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Rules are often used in conjunction with other declarative knowledge representation formalisms, such as ontology languages (e.g. RDF and OWL), in order to provide greater expressive power than is provided by either formalism alone. Ontology languages, for example, typically provide a richer language for describing classes (unary predicates). Rules, on the other hand, typically provide a richer language for describing dependencies between properties (binary predicates), and may also support higher-arity predicates.

Rich domain models combining both rules and ontologies are often needed in domains such as medicine, biology, e-Science and Web services. In such domains, several actors and/or agents are involved that have to interchange the data, ontologies, and rules that they work with. An example is the use of such a domain model in an application that aims at assisting the labelling of brain cortex structures in MRI images. In this case, an OWL ontology is used to capture knowledge about the most important brain cortex anatomical structures, and a rule base is used to capture knowledge about mereological and spatial dependencies between properties.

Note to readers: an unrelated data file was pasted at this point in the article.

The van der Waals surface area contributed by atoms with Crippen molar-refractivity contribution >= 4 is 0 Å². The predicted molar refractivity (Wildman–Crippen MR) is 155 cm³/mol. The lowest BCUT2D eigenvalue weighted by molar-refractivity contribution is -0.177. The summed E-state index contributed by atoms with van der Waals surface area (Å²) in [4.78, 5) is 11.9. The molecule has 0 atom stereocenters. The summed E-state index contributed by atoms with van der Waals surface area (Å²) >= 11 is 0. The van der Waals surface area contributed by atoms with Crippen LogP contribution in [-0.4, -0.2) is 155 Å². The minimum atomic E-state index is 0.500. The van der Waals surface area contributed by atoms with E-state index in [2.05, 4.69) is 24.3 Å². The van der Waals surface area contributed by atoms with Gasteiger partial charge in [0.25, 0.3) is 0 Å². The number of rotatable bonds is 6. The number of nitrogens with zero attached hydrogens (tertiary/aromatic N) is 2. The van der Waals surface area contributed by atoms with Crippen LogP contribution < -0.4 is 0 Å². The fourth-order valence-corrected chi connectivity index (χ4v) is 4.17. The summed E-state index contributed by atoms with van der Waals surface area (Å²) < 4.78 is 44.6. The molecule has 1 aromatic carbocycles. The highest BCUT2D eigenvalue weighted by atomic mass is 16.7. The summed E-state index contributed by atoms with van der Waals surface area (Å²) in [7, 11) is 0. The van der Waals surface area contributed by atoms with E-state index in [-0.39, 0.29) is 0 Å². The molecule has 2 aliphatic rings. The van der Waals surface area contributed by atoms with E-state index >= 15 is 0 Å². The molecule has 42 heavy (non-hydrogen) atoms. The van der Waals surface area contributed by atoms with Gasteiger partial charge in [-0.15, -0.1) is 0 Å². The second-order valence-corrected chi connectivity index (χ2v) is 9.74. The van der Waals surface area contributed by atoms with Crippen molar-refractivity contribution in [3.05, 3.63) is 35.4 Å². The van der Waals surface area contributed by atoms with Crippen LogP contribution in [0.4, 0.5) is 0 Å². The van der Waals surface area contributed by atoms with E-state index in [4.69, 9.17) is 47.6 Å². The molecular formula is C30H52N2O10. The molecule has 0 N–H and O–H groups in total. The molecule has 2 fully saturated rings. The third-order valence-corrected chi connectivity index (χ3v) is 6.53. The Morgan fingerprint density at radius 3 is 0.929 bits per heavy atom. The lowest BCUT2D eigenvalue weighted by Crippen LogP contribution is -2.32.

For example, a rule is used to express the dependency between the ontology properties isMAEConnectedTo and isMAEBoundedBy, in particular (a simplified form of) the knowledge that two Material Anatomical Entities having a shared boundary are connected:

If MAE X is bounded by Z and MAE Y is also bounded by Z then X is connected to Y.

Benefits of interchange via RIF include the ability to collaboratively develop and share valuable knowledge, the ability to integrate anatomical images, possibly from distributed image sources, and the ability to use large-scale federated systems for statistical analysis of brain images of major brain pathologies.